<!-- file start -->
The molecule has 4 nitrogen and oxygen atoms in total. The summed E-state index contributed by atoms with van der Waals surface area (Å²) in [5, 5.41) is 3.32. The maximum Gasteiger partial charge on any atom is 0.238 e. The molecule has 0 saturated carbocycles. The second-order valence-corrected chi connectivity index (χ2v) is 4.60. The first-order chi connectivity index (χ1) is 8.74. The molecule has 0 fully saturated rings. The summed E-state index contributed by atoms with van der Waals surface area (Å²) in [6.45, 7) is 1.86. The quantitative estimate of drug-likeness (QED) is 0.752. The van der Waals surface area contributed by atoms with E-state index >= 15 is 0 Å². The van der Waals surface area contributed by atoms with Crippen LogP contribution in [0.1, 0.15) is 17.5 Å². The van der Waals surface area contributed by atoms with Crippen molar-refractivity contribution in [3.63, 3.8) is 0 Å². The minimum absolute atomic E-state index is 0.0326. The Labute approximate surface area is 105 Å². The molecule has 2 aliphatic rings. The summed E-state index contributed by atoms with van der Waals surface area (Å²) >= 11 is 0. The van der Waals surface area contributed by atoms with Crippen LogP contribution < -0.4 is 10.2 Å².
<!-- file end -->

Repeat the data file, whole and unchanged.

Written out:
The molecule has 4 nitrogen and oxygen atoms in total. The summed E-state index contributed by atoms with van der Waals surface area (Å²) in [5, 5.41) is 3.32. The maximum Gasteiger partial charge on any atom is 0.238 e. The molecule has 0 saturated carbocycles. The second-order valence-corrected chi connectivity index (χ2v) is 4.60. The first-order chi connectivity index (χ1) is 8.74. The molecule has 0 fully saturated rings. The summed E-state index contributed by atoms with van der Waals surface area (Å²) in [6.45, 7) is 1.86. The quantitative estimate of drug-likeness (QED) is 0.752. The van der Waals surface area contributed by atoms with E-state index >= 15 is 0 Å². The van der Waals surface area contributed by atoms with Crippen LogP contribution in [0.1, 0.15) is 17.5 Å². The van der Waals surface area contributed by atoms with Crippen molar-refractivity contribution in [3.63, 3.8) is 0 Å². The minimum absolute atomic E-state index is 0.0326. The Labute approximate surface area is 105 Å². The molecule has 2 aliphatic rings. The summed E-state index contributed by atoms with van der Waals surface area (Å²) >= 11 is 0. The van der Waals surface area contributed by atoms with Crippen LogP contribution < -0.4 is 10.2 Å².